I’ve got the kids today while my wife works. Laundry, feeding, reprimanding and the very necessary trip to the supermarket are all on the to-do list. We can’t make it through the hurricane with a few almonds and some old breakfast cereal that nobody likes, can we? Of course not, so make the list and check it twice knowing full well that some critical item (milk?) will be forgotten anyway.
Shoes on. Seatbelts fastened. Numerous in-transit requests concerning candy and other junk denied. Park. Grab a wet cart in the rain. Run across the lot. Put on the bargain hunter hat and get busy. That’s where the real story begins. This could have been a training video on how to discourage customers.
Endcap displays are normally where you find the deals. All of the important things you need, all on sale. Not today. Today (in the early afternoon), every endcap was set for tomorrow’s ad with today’s full prices. The guy in the tie said, “Yes sir, our sales start tomorrow.” Obviously this is for their convenience and not the customers’. Those ends all looked wonderful, and gave me lots of reasons not to buy. Maybe I will get that stuff tomorrow – at the warehouse club. Sorry! Too bad!
$12.50 for a can of Folgers? Uh, is this Starbucks and you didn’t change the sign? The same stuff was $8.00 at Target last week. No coffee for me. Sorry! Too bad! By the way, what is that logo that Stop & Shop (and Giant, another Ahold USA brand) uses? It reminds me of customers fainting and falling over backwards from their prices.
If a company is going to have the cast iron determination to shake every last nickel from you with their prices, you could hope for a great checkout, right? Maybe, but not today. As everyone is shopping hard to prepare for the big storm, there was one express line, two regular lines staffed by humans, and a row of self-serve stations. Ugh.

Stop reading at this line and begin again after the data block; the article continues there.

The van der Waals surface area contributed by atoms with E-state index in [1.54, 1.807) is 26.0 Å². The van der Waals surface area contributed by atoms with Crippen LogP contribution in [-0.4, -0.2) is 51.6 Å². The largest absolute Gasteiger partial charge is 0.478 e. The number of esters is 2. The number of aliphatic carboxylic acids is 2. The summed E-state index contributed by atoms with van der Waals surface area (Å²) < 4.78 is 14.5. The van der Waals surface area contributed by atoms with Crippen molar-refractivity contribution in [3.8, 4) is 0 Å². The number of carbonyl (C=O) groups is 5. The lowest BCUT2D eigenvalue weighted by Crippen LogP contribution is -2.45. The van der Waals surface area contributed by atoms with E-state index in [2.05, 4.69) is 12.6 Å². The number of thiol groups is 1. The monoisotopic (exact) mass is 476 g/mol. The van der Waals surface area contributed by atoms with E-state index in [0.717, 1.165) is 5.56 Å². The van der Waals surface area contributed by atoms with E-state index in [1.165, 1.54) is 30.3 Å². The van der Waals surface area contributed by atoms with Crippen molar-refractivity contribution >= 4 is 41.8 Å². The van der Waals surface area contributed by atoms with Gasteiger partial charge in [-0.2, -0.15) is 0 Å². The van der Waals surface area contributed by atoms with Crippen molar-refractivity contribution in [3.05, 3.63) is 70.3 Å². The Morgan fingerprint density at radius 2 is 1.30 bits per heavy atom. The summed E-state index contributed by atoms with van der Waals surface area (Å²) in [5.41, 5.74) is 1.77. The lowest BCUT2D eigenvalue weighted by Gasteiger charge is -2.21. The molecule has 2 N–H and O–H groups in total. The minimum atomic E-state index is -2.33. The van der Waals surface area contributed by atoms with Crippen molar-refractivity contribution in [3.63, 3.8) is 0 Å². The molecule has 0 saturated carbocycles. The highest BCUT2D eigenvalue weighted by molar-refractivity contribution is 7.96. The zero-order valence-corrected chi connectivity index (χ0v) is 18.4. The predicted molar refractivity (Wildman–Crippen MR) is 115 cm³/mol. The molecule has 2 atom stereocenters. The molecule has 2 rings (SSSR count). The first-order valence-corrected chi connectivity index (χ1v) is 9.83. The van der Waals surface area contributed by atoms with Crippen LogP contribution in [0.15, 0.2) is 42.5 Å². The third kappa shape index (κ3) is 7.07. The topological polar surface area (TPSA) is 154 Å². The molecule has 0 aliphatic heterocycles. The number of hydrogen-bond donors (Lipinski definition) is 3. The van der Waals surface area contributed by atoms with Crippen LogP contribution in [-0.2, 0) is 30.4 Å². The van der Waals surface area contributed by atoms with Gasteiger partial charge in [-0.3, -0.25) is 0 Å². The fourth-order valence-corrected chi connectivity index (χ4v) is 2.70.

The guy watching the self-serve was busy writing some secret notes on a tiny piece of paper while customers juggled through the maddening interface of these checklanes that were likely designed by the same fellas who came up with the Yugo. The systems look like the Frankenstein of the IT world: a scanner here, a screen there, another screen for your credit card and yet another screen where you sign your name. Don’t forget the light-up slot for your coupons (that doesn’t light up) and the hockey goal-esque red and green flashing lights bolted atop this monstrosity. Does red mean goal? Do I get a discount?
Secret-note man came to help for a moment and bagged a few items. Until he had to go back to his secret note. All the while my kids are banging on the Redbox machine like retirees at the nickel slots while I force sweaty frozen foods into plastic bags and hope to finish my task before the next customer’s OJ squashes my bread. Sorry.
What are my points in sharing my “what I did on my day off” story? Don’t show your clients and customers what you can’t or won’t do for them. Justify your prices with the quality and service you deliver. Exceed your customers’ expectations. And let your spouse do the shopping.